As a kid, I wanted to be Woodward and Bernstein (both of them, yes). I could barely tell you what Watergate was about, or where they followed the money to, but I read the book in my tent in the backyard at age 10 and was absorbed – by their investigative intensity, the puzzle-solving, the clever interview techniques, the big journalistic personalities. The movie got me into the book and I recently rented it. What great production design, and how interesting to see all the pre-chip technologies at play (and the use of which advances the story, one of the most amazing things about the movie is the drama they brought to interviews, phone calls, phone book searches). Anyway, some fun screenshots:

a photocopy of a typed phone list(!):



phones that were heavy enough to be murder weapons in other shows but, for this movie, where you screw off the voice piece to listen in instead of hitting mute:

UHF and VHF for close to 15 stations accessed with knobs that turn:


if it weren’t for the thumbtacks, and the fact that Robert Redford would never do requirements gathering, I might think this was a card sort:

before people just threw them out, there was a time when there were rooms full of phone books:

and, sadly, one last thing lost to that era: the bad-ass newspaperman who still thrills to a story, cares about the free press, and totally kicks ass:

Bill Evans on Craft, Ideas, Creativity, and bottom of the T

This is fantastic. Bill Evans talks about the importance of quality and accuracy in musical invention. In this four minute clip, Evans illustrates one point: doing a specific thing well is the key to great creativity, doing a broad thing vaguely OK isn’t close. He points to mediocre art coming from people who “would rather approximate the entire problem than take a small part of it & be real & true about it,” arguing that it’s “better to do something simple which is real . . . it’s something you can build on, because you know what you’re doing . . . whereas if you try to approximate something which is very advanced and you don’t know what you’re doing”

Then, amazingly, through several improvisations on top of “I like New York in June,” he illustrates a specific, focused approach that moves as well as a general approximation approach.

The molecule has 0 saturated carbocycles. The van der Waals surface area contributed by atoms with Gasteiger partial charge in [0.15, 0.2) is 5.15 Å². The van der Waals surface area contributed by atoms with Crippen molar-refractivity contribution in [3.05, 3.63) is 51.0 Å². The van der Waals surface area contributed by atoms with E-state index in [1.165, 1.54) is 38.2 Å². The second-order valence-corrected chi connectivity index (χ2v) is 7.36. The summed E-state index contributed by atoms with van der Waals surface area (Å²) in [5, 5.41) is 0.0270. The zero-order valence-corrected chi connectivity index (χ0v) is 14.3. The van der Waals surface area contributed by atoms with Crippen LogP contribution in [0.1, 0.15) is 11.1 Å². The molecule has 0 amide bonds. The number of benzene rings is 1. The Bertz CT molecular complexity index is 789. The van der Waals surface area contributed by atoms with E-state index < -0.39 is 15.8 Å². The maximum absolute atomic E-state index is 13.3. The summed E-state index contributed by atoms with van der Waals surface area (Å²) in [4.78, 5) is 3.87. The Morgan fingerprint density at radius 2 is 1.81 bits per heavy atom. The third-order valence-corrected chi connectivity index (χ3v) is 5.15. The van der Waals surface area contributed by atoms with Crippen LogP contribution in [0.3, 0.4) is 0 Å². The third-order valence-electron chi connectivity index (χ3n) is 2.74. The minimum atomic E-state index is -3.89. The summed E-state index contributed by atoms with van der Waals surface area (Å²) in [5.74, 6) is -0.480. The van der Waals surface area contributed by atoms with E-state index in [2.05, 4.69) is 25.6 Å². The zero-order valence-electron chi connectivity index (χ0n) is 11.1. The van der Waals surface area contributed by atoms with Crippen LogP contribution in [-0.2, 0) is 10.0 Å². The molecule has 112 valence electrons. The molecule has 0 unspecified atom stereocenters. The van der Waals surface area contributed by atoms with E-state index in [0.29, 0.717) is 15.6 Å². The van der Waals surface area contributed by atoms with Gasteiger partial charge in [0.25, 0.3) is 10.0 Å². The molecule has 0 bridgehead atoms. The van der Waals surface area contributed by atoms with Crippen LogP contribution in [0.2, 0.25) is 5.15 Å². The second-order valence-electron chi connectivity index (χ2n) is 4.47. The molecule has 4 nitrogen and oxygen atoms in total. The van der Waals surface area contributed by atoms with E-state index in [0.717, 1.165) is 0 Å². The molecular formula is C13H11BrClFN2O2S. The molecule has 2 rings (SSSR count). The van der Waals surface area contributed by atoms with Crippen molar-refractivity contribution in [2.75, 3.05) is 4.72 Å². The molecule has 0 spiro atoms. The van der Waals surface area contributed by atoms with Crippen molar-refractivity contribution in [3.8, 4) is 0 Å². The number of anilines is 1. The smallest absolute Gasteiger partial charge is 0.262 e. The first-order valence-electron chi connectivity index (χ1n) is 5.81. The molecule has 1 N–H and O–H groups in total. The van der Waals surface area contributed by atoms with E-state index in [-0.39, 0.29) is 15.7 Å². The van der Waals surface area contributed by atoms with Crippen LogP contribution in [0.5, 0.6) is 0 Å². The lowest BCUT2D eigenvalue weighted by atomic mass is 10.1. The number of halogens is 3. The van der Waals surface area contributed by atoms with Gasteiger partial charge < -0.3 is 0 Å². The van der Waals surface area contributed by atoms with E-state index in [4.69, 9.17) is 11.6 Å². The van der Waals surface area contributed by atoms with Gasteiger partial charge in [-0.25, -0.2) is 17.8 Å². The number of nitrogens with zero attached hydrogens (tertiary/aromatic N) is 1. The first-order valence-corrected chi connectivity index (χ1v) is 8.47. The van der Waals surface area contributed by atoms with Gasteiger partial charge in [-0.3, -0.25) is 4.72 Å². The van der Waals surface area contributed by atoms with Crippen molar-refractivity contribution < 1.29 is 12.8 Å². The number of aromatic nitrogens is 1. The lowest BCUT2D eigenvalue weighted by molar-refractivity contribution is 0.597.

(Interestingly, I have for many years, been a fan of Oscar Peterson and wondered why people like Miles Davis hated him so much. That sample at 1:30 just deepened my understanding of this. Wow.)

New Year, New Job, New Project

In a couple weeks, I’ll be starting a new job (deets later) and thought it was time to clean the rust off the tools in my toolbox. I’m starting an ugly little blog called “Learn to Code Already (and while you’re at it, learn some data, too)”. During my union organizing days, I wrote code to pay the bills (hopeless political causes are romantic and certainly the good fight, but they are financially suspect). When I became a digital/interactive/game designer, some time in 1996 – 1997, I realized that basic computer knowledge could have a huge impact on the quality and innovation of a design. My computer knowledge was basic:

– databases (I wrote programs in C and Java for Paradox and DBase IV and in Visual Basic for Access)
– command loops
– data variables and structures like arrays, lists, and structs
– conditions (if … then)

The only hard part, conceptually was learning about relational databases once my freelance work required me to move past flat file systems. The rest was pretty straightforward, requiring some rote, some instructive debugging, and excitement at what these things might do. (I learned BASIC on TRS-80 and within a week was hooked, writing D&D character generators, lunar lander games, and even the beginnings of a Zork-style adventure game.)

With this small bit of knowledge, some free time, and youthful arrogance and curiosity, I was able to write database programs for health organizations, artificial intelligence routines for a deer hunting game as well as several classic board games, re-write the timesheets reporting program so I could get better data on my clients at R/GA, create small HTML tools that sped up and improved the accuracy of posting to client review sites . . . to name some highlights.